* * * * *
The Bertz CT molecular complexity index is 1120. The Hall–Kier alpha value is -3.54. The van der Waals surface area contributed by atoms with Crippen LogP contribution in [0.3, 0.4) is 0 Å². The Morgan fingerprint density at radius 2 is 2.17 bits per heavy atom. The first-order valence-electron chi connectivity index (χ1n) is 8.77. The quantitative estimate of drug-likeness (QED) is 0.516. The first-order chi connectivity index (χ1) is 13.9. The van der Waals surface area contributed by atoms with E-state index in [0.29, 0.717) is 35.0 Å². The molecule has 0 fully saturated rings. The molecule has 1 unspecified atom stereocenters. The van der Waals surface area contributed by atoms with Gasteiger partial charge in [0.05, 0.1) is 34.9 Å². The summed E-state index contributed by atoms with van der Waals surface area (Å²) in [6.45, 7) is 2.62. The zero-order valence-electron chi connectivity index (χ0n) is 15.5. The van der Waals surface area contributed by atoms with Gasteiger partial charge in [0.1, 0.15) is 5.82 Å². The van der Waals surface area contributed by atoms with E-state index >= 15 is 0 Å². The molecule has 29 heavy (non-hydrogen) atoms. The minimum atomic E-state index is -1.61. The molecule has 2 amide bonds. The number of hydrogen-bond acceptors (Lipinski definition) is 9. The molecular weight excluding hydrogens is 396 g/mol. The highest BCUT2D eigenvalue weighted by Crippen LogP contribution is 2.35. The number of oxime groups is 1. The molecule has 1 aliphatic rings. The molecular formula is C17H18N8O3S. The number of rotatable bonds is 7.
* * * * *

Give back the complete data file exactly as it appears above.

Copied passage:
The Bertz CT molecular complexity index is 1120. The Hall–Kier alpha value is -3.54. The van der Waals surface area contributed by atoms with Crippen LogP contribution in [0.3, 0.4) is 0 Å². The Morgan fingerprint density at radius 2 is 2.17 bits per heavy atom. The first-order valence-electron chi connectivity index (χ1n) is 8.77. The quantitative estimate of drug-likeness (QED) is 0.516. The first-order chi connectivity index (χ1) is 13.9. The van der Waals surface area contributed by atoms with E-state index in [0.29, 0.717) is 35.0 Å². The molecule has 0 fully saturated rings. The molecule has 1 unspecified atom stereocenters. The van der Waals surface area contributed by atoms with Gasteiger partial charge in [0.05, 0.1) is 34.9 Å². The summed E-state index contributed by atoms with van der Waals surface area (Å²) in [6.45, 7) is 2.62. The zero-order valence-electron chi connectivity index (χ0n) is 15.5. The van der Waals surface area contributed by atoms with Gasteiger partial charge in [0.1, 0.15) is 5.82 Å². The van der Waals surface area contributed by atoms with E-state index >= 15 is 0 Å². The molecule has 29 heavy (non-hydrogen) atoms. The minimum atomic E-state index is -1.61. The molecule has 2 amide bonds. The number of hydrogen-bond acceptors (Lipinski definition) is 9. The molecular weight excluding hydrogens is 396 g/mol. The highest BCUT2D eigenvalue weighted by Crippen LogP contribution is 2.35. The number of oxime groups is 1. The molecule has 1 aliphatic rings. The molecular formula is C17H18N8O3S. The number of rotatable bonds is 7.